I did feel at points that the explosive nature of the action all went a little too far though and I became a little confused as to why Superman seemed to destroy as much of the city as he saved. Personally I would have liked to have seen the CGI explosions toned down a little as once they start about an hour in, they don’t stop. However, this is a personal gripe and one which most audiences won’t take any issue with.
On the whole then, Man of Steel is an excellent reintroduction for Kal El. Snyder and co should be commended for trying to do something different and for creating a Superman that does feel relevant now. There are numerous issues with characterisation and plot holes however which truly hold the film back from being as great as it could have been. The explosions and noise can only mask some of these whilst some are still left glaringly obvious. As a summer superhero blockbuster and the birth of DCs new cinematic universe though Man of Steel ticks all of the boxes. If anything, it’s just nice to see Superman really fly again and gee whiz sonny boy, does he fly!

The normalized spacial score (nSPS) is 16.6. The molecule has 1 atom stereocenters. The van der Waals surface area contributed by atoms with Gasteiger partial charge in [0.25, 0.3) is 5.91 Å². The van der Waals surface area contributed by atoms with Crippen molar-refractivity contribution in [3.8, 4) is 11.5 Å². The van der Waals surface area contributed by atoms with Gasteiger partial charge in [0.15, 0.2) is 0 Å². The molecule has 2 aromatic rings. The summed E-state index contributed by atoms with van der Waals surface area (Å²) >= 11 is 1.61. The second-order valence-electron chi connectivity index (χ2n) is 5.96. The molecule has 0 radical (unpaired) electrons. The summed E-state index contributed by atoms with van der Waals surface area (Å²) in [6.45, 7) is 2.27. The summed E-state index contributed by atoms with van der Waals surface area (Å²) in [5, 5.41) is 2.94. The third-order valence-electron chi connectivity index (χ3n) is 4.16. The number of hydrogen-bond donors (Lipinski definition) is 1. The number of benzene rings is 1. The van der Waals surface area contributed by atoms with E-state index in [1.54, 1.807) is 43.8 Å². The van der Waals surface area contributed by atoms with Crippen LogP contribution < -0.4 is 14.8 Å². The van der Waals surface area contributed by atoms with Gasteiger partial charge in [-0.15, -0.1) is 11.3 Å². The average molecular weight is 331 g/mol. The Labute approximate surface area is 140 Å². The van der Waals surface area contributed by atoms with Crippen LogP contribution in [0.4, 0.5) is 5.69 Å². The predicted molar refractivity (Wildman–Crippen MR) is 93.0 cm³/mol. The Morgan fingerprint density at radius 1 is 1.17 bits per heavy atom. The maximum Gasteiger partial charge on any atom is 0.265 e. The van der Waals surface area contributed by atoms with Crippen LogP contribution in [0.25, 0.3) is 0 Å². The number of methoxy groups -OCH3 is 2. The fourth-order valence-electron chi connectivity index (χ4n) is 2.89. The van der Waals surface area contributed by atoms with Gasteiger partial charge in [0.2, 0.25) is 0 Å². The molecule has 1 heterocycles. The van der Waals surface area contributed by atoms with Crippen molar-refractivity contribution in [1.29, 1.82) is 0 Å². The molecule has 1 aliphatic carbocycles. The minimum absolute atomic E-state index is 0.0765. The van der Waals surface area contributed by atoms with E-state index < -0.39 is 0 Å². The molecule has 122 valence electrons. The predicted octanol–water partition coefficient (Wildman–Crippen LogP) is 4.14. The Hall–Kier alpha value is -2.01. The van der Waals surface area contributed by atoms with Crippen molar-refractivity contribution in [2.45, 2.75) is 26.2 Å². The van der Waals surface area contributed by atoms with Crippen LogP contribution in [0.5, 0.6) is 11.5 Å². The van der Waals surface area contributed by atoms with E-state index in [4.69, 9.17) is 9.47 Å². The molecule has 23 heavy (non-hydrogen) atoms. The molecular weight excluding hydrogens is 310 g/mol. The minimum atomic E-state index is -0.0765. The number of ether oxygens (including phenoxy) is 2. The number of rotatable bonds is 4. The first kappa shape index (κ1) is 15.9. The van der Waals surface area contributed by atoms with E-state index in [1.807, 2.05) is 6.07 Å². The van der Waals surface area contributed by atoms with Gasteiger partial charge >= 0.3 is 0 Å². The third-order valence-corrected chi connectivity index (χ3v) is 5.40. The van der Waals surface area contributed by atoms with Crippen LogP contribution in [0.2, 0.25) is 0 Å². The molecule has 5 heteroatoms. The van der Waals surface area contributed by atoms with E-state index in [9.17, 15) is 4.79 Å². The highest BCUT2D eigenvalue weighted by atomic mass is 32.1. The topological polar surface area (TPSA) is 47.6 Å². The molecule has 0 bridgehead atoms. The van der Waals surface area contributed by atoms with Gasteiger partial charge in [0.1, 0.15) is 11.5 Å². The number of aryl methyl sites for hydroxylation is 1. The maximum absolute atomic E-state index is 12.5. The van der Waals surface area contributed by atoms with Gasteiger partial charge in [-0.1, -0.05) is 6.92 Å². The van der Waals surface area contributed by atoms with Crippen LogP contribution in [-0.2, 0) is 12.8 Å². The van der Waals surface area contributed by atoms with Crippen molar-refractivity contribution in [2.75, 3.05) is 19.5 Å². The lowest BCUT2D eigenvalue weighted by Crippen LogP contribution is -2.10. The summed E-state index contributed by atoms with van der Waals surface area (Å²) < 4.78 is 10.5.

Reece Lipman is a freelance filmmaker and writer who specialises in low budget short films and music videos under the banner of Shimmer-Man Productions. Reece has also performed at the Edinburgh Fringe comedy festival and has a dangerously nerdy fascination with pop culture. He can often be found trying to convince people why Buffy the Vampire Slayer and Doctor Who are the greatest things that have ever existed and wakes up most mornings wishing that he was Joss Whedon or Edgar Wright. You can read more from Reece on his website or you can follow him on Twitter (@ReeceLipman).